The utilization of low-cost substrates, in addition to direct in-situ one-step conversion of lipid-containing microbial cell mass to FAMEs, is another possible option to improve the process economics of microbial biodiesel synthesis. In the present study, renewable starch-rich SWW streams were used to produce a cost-effective fuel feedstock and platform chemicals by fermentation. In oleaginous fungi, the chain length and degree of unsaturation of fatty acids depend on the growth substratum used. The diverse metabolic processes in the microorganism help to uptake the different growth substrates (as carbon sources) from the environment that can lead to diverse fatty acid composition [71]. In the present study, the differences in both the composition and concentration of fatty acids were observed in the FAME profile when the fungal strain was grown on a simple medium (SM) and a complex substrate (SWW).

When grown on SM, the fungus produced various ratios of saturated (SFA), monounsaturated (MUFA), and polyunsaturated fatty acids (PUFA) at different incubation days. Methyl palmitate (C16:0), methyl stearate (C18:0), and methyl arachidate (C20:0) were the main saturated fatty acids. The monounsaturated components were dominated by methyl elaidate (C16:1) and palmitoleate (C17:1) (Fig. 9a). The most common PUFAs were methyl linoleate and methyl linolenate. The fungi produced a significant amount of essential fatty acids such as gamma and alpha linolenate methyl esters (36.18% and 28.20%, respectively) on day 2 of incubation, followed by methyl oleate (11.67%). The linolenic acid level of microbial oil should not exceed 12%, if it is used as a biodiesel feedstock [13]. As a result, the lipid produced on this day is not acceptable as a biodiesel feedstock, but it can be used for nutritional purposes. The C16 and C18 methyl ester series were observed on days 4 to 8 of incubation. On day 6 (17.29%) and 10 (14.87%), the methyl oleate level was high, whereas the methyl linoleate (C18:2) concentration was high only on day 6 (19.12%). On days 4, 6, and 8, myristic and palmitic acids were present at significant levels; however, stearic acid (C18:0) was detected only on day 6 at 32% level (Fig. 9a). With the exception on day 4, the elaidic acid content (C18:3) was insignificant on all days, whereas PUFAs with four or more double bonds were not observed. These results suggested that a varying composition of fatty acids was produced at different incubation times by the fungal strain ASEF14, depending on the growth conditions and nutrient availability.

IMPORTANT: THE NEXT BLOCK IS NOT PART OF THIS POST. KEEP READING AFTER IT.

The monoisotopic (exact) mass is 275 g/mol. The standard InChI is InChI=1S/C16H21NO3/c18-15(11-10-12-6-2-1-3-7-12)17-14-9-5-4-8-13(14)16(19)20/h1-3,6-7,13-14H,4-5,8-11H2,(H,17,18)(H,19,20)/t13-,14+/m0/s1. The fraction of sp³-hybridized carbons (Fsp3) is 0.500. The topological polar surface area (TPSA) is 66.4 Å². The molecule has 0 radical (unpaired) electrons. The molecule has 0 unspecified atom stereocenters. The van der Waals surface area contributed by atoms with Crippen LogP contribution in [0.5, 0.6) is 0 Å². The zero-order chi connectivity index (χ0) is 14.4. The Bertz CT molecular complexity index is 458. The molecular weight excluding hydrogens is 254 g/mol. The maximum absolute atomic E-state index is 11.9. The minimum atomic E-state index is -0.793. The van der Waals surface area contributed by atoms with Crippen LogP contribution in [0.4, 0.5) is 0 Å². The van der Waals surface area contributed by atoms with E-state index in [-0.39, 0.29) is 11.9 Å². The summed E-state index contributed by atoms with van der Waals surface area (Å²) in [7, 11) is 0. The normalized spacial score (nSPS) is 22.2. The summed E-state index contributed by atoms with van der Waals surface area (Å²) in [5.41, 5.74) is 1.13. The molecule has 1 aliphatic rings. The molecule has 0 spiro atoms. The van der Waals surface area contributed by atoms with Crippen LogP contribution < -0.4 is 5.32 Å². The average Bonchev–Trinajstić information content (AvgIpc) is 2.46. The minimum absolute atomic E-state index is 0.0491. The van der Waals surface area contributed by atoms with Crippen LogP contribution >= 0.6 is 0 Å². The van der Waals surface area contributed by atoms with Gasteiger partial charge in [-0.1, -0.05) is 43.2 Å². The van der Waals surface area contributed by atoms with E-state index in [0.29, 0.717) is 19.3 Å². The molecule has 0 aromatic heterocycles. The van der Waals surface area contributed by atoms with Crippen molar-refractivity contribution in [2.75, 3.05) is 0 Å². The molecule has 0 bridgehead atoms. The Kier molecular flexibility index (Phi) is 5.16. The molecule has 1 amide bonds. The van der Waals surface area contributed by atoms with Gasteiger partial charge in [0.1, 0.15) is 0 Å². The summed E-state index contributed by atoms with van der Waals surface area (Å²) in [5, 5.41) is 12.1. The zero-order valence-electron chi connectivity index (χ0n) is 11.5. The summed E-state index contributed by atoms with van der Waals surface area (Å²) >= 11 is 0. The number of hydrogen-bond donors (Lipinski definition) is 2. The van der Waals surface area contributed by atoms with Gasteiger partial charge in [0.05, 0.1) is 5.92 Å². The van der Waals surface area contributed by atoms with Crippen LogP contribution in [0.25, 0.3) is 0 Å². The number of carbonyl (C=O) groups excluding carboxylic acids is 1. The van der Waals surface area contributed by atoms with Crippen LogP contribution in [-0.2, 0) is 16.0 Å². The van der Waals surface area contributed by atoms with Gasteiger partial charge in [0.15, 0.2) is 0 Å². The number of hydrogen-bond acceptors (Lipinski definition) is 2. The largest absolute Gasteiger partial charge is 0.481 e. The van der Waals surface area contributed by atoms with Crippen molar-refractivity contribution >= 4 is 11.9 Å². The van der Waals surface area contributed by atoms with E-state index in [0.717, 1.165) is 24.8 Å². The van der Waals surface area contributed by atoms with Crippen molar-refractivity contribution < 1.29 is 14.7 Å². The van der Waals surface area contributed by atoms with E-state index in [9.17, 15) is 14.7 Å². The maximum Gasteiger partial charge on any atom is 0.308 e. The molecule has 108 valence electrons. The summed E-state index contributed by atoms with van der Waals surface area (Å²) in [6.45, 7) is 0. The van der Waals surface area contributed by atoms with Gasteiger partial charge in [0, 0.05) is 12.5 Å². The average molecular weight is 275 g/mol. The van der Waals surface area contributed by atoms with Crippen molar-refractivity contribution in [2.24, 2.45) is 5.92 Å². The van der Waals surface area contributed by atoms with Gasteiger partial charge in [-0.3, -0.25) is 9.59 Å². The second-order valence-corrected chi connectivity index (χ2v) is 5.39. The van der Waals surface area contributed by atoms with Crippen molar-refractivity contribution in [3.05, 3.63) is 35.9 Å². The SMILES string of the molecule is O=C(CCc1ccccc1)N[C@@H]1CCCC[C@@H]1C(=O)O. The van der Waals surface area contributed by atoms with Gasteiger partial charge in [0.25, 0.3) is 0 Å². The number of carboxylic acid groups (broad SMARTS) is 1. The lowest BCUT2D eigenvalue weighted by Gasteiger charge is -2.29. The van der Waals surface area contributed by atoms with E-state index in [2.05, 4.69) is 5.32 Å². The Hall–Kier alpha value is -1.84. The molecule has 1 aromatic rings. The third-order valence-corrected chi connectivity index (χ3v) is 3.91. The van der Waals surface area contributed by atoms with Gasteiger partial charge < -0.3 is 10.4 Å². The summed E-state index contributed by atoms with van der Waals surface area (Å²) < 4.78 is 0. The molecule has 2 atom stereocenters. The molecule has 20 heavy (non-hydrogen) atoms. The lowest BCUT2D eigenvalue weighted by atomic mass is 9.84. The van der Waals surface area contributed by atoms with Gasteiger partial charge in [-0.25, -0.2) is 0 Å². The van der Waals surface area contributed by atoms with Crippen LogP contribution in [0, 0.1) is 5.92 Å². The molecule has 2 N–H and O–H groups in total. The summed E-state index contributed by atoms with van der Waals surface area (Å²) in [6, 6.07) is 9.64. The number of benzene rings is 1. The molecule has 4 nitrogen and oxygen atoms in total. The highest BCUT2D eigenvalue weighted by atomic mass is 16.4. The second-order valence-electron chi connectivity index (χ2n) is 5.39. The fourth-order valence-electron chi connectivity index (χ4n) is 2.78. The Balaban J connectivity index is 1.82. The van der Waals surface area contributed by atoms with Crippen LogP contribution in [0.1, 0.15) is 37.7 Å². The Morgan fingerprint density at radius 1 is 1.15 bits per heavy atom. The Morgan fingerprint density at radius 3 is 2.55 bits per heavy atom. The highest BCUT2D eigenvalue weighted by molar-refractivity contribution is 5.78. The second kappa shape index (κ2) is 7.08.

Fig. 9
figure 9

a Fatty acid composition of A. caespitosus ASEF14 grown in SM. b Fatty acid composition of A. caespitosus ASEF14 grown in SWW

The fungal FAMEs obtained in SWW were rich in SFA than PUFA. The lipid profile exhibited that methyl stearate was the major fatty acid, with the highest amount of 64.77% produced on day 6 followed by day 4 (43.92%) and 2 (42.23%). The other major fatty acid methyl ester identified was methyl oleate, which was higher on day 10 (24.85%) followed by days 8 and 6 (Fig. 9b). The results of the FAME profile were also confirmed by FTIR and PCA analysis, where day 6 sample completely overlapped with stearic acid and showed a close correlation with oleic acid in the spectral range of 1500–1350 cm–1.

In SWW, the proportions of oleic (C18:1) and stearic (C18:0) fatty acids were two to three times higher than other fatty acids. Throughout the incubation period, there was a low amount of methyl palmitate. This fatty acid is a key precursor in the chain elongation stage for the synthesis of other fatty acids, and it was present in very meager quantities on all incubation days in the present study. Subash and Mohan [72] obtained similar results when they cultivated Aspergillus sp. on corncob waste liquid and produced a FAME profile rich in stearic acid (48–57%) and lacking in palmitic acids.